Question: Are we permitted to run background checks on minors?
Answer: Running a pre-employment background check on any job applicant requires consent, which forms a legally binding agreement. Minors, in most cases, are prohibited from entering into a legally binding agreement, which means consent from a parent or legal guardian is required before proceeding with the background check. The minor candidate would need to have their parent or legal guardian sign the authorization form. Third party background checks performed on minors fall under the federal Fair Credit Reporting Act (FCRA) with the same terms as background checks performed on those 18 and older.
You should note, however, that the majority of criminal records for minors are sealed, with the exception of when a minor is convicted as an adult. Further, because most minors are unable to obtain credit, a credit history would likely not exist. Consequently, you would more than likely make a hiring decision based on the minor’s previous work experience, educational experience, and professional references. This begs the question of whether a background check on a minor is really a necessary policy. You may need to adjust your pre-employment hiring practices when hiring minors to adapt to these limitations. You may, after consulting with legal counsel, choose to create a pre-employment screening policy designed specifically for minors.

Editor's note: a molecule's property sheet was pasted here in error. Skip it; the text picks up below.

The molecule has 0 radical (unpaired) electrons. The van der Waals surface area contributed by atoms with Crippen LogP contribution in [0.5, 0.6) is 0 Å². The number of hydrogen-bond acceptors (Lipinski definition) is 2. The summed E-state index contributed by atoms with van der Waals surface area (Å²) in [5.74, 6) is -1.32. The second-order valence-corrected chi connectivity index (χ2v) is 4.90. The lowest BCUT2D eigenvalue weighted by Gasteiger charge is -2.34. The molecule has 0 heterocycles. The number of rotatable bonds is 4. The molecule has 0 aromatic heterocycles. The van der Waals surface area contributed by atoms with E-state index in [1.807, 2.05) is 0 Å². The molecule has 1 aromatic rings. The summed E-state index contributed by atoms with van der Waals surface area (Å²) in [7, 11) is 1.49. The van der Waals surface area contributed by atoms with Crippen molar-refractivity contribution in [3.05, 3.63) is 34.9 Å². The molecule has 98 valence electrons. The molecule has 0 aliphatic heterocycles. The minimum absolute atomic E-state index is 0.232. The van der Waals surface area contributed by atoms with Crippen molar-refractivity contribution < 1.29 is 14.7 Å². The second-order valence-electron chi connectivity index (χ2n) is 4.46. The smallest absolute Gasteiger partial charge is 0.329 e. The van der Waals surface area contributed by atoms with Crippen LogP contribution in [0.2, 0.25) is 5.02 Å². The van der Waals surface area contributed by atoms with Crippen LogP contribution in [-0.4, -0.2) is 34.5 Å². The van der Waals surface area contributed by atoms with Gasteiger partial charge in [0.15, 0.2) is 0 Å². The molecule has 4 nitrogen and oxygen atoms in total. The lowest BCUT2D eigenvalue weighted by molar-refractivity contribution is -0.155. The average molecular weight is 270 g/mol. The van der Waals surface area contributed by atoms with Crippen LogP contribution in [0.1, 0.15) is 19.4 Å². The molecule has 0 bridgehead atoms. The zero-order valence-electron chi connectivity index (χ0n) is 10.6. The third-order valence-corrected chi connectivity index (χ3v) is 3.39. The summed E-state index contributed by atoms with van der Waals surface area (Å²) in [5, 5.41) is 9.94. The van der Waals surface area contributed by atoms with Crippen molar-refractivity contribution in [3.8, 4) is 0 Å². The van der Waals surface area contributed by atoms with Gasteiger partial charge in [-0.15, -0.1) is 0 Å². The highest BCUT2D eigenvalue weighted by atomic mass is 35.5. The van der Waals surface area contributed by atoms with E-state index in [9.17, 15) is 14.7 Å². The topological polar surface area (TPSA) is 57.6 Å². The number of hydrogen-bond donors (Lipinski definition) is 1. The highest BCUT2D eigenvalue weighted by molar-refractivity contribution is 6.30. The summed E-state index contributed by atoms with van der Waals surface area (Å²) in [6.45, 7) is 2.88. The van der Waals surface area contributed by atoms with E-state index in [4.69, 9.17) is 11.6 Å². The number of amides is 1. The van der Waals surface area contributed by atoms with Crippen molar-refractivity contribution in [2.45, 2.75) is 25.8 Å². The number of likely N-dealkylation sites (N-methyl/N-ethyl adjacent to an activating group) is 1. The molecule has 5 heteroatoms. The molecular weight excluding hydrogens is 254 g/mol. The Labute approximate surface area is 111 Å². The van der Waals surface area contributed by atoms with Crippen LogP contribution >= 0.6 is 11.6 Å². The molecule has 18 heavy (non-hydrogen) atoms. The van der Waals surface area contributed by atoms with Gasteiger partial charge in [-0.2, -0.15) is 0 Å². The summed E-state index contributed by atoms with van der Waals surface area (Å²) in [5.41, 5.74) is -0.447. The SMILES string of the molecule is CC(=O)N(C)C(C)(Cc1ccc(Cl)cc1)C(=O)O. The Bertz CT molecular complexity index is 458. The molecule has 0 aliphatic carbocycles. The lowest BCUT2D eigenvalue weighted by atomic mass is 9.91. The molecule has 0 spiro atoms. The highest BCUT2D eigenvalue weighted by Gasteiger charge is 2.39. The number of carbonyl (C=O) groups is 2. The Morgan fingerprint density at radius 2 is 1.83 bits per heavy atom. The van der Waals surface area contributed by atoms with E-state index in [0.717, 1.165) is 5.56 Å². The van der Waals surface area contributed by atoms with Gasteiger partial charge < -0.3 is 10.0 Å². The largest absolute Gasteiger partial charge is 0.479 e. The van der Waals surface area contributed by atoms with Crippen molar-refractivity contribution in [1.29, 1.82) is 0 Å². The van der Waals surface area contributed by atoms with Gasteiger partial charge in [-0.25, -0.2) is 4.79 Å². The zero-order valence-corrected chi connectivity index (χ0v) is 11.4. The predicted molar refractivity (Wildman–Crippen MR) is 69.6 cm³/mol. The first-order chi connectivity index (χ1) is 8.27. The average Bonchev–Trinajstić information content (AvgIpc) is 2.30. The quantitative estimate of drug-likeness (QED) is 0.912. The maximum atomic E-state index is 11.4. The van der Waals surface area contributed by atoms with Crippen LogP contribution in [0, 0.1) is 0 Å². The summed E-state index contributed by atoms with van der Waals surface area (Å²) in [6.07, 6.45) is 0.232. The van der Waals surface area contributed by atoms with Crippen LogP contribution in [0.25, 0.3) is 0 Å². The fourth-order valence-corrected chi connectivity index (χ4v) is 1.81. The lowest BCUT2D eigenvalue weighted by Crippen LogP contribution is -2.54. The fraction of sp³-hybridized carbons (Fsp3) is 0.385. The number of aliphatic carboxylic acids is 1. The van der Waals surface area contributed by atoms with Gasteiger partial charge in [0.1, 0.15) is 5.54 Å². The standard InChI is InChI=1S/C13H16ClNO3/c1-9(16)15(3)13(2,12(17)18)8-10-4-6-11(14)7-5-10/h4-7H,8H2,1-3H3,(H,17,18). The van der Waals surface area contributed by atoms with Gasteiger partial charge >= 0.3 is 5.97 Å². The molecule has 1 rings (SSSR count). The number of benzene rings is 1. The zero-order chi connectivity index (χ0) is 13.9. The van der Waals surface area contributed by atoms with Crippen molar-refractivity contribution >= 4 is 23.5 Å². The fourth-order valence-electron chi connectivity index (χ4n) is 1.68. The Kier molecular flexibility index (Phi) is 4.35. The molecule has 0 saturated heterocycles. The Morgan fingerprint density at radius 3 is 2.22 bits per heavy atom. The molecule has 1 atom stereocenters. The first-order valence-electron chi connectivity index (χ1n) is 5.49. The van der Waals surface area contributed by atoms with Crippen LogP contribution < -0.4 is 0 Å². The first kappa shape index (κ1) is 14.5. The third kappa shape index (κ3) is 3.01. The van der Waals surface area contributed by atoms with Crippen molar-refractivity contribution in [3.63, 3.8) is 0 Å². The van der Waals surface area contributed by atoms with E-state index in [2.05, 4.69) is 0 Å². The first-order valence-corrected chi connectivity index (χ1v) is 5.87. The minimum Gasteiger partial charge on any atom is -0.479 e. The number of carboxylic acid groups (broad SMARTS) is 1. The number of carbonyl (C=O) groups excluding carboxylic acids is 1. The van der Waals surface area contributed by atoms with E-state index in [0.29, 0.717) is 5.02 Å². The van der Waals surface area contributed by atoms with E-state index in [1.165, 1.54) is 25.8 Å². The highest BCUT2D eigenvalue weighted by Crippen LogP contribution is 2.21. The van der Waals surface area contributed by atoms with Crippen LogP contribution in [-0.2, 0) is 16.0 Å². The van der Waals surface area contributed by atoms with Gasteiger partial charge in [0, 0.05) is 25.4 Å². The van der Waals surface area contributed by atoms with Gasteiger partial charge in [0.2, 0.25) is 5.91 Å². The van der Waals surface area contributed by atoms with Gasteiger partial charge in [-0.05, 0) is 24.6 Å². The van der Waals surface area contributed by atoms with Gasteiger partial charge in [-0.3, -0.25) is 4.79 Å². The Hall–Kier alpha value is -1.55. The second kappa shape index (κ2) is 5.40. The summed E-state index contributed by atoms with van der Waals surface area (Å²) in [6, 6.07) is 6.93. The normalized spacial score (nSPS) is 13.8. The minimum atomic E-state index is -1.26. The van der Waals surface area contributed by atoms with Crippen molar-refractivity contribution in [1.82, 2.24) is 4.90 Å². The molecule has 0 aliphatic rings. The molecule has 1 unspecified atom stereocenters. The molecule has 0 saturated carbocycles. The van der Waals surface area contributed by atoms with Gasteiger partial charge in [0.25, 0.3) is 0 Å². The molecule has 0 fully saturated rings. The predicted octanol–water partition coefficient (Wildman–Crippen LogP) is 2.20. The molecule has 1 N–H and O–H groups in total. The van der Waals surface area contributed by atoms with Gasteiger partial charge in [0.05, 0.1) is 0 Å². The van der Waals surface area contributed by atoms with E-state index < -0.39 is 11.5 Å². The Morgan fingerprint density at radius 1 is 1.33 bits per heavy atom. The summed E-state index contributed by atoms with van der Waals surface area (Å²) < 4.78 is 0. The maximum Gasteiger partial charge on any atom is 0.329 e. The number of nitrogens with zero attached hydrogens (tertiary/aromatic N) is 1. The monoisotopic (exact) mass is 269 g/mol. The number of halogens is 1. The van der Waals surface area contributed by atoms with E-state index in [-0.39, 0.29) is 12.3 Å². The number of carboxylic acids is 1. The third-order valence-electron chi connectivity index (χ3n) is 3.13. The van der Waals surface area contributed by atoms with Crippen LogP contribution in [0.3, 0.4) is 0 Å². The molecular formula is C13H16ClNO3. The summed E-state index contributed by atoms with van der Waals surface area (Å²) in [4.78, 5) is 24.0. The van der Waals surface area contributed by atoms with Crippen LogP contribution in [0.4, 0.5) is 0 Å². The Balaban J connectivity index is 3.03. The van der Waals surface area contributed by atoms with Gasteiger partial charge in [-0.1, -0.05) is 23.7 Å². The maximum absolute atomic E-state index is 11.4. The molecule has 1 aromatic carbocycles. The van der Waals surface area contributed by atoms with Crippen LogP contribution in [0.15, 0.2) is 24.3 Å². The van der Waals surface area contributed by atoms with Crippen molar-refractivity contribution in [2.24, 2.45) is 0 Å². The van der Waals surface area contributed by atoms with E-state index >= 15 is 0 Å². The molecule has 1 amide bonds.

Many jobs available for minors are classified as internships. Find out more about employing and paying interns in It’s Intern Season.